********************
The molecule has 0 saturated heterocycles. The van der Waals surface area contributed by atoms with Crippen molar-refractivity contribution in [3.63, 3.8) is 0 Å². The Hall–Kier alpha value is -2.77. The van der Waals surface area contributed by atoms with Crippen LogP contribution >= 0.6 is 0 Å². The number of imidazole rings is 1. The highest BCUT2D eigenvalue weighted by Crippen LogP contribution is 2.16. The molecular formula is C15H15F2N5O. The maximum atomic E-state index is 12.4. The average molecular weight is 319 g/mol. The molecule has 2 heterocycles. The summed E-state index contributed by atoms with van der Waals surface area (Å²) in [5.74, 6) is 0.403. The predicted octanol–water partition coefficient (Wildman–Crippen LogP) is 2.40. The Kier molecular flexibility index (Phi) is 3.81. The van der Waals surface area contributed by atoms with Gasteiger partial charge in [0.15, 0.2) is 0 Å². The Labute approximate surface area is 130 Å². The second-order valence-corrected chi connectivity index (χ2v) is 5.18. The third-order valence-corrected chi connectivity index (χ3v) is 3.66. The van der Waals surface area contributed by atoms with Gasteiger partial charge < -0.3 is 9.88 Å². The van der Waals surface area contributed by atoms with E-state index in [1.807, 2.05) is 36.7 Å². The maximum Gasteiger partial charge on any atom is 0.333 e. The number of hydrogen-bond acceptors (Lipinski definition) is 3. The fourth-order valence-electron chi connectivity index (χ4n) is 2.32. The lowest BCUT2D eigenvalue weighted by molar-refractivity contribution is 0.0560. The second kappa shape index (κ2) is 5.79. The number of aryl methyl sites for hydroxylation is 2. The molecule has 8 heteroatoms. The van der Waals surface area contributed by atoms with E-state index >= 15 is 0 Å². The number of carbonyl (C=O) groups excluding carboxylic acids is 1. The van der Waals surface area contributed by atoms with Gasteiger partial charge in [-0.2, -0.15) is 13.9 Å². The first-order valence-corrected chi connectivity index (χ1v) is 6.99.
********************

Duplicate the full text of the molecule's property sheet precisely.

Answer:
The molecule has 0 saturated heterocycles. The van der Waals surface area contributed by atoms with Crippen molar-refractivity contribution in [3.63, 3.8) is 0 Å². The Hall–Kier alpha value is -2.77. The van der Waals surface area contributed by atoms with Crippen LogP contribution >= 0.6 is 0 Å². The number of imidazole rings is 1. The highest BCUT2D eigenvalue weighted by Crippen LogP contribution is 2.16. The molecular formula is C15H15F2N5O. The maximum atomic E-state index is 12.4. The average molecular weight is 319 g/mol. The molecule has 2 heterocycles. The summed E-state index contributed by atoms with van der Waals surface area (Å²) in [5.74, 6) is 0.403. The predicted octanol–water partition coefficient (Wildman–Crippen LogP) is 2.40. The Kier molecular flexibility index (Phi) is 3.81. The van der Waals surface area contributed by atoms with Gasteiger partial charge in [0.15, 0.2) is 0 Å². The Labute approximate surface area is 130 Å². The second-order valence-corrected chi connectivity index (χ2v) is 5.18. The third-order valence-corrected chi connectivity index (χ3v) is 3.66. The van der Waals surface area contributed by atoms with Gasteiger partial charge < -0.3 is 9.88 Å². The van der Waals surface area contributed by atoms with E-state index in [1.807, 2.05) is 36.7 Å². The maximum Gasteiger partial charge on any atom is 0.333 e. The number of hydrogen-bond acceptors (Lipinski definition) is 3. The fourth-order valence-electron chi connectivity index (χ4n) is 2.32. The lowest BCUT2D eigenvalue weighted by molar-refractivity contribution is 0.0560. The second kappa shape index (κ2) is 5.79. The number of aryl methyl sites for hydroxylation is 2. The molecule has 8 heteroatoms. The van der Waals surface area contributed by atoms with E-state index >= 15 is 0 Å². The number of carbonyl (C=O) groups excluding carboxylic acids is 1. The van der Waals surface area contributed by atoms with Gasteiger partial charge in [-0.2, -0.15) is 13.9 Å². The first-order valence-corrected chi connectivity index (χ1v) is 6.99.